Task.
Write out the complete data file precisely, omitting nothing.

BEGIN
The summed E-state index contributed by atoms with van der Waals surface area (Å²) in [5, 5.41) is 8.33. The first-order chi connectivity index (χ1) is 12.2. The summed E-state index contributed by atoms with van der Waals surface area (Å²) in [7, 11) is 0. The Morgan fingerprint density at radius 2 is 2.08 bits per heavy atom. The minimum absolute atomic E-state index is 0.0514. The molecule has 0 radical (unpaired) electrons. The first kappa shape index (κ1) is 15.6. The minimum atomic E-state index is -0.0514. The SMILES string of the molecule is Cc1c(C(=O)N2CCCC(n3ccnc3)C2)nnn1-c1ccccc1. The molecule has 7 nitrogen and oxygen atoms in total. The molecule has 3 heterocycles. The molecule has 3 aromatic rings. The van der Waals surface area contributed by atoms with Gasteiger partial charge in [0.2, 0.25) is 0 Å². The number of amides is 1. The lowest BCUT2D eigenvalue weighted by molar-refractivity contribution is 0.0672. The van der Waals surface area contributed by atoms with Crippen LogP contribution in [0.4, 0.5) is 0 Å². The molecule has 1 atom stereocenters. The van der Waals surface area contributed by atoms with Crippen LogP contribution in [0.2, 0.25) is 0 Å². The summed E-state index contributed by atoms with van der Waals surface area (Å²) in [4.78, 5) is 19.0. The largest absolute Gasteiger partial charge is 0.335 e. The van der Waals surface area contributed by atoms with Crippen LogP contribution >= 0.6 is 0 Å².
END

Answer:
The summed E-state index contributed by atoms with van der Waals surface area (Å²) in [5, 5.41) is 8.33. The first-order chi connectivity index (χ1) is 12.2. The summed E-state index contributed by atoms with van der Waals surface area (Å²) in [7, 11) is 0. The Morgan fingerprint density at radius 2 is 2.08 bits per heavy atom. The minimum absolute atomic E-state index is 0.0514. The molecule has 0 radical (unpaired) electrons. The first kappa shape index (κ1) is 15.6. The minimum atomic E-state index is -0.0514. The SMILES string of the molecule is Cc1c(C(=O)N2CCCC(n3ccnc3)C2)nnn1-c1ccccc1. The molecule has 7 nitrogen and oxygen atoms in total. The molecule has 3 heterocycles. The molecule has 3 aromatic rings. The van der Waals surface area contributed by atoms with Gasteiger partial charge in [0.2, 0.25) is 0 Å². The number of amides is 1. The lowest BCUT2D eigenvalue weighted by molar-refractivity contribution is 0.0672. The van der Waals surface area contributed by atoms with Crippen LogP contribution in [0.4, 0.5) is 0 Å². The molecule has 1 atom stereocenters. The van der Waals surface area contributed by atoms with Crippen LogP contribution in [0.2, 0.25) is 0 Å². The summed E-state index contributed by atoms with van der Waals surface area (Å²) in [4.78, 5) is 19.0. The largest absolute Gasteiger partial charge is 0.335 e. The van der Waals surface area contributed by atoms with Crippen LogP contribution >= 0.6 is 0 Å².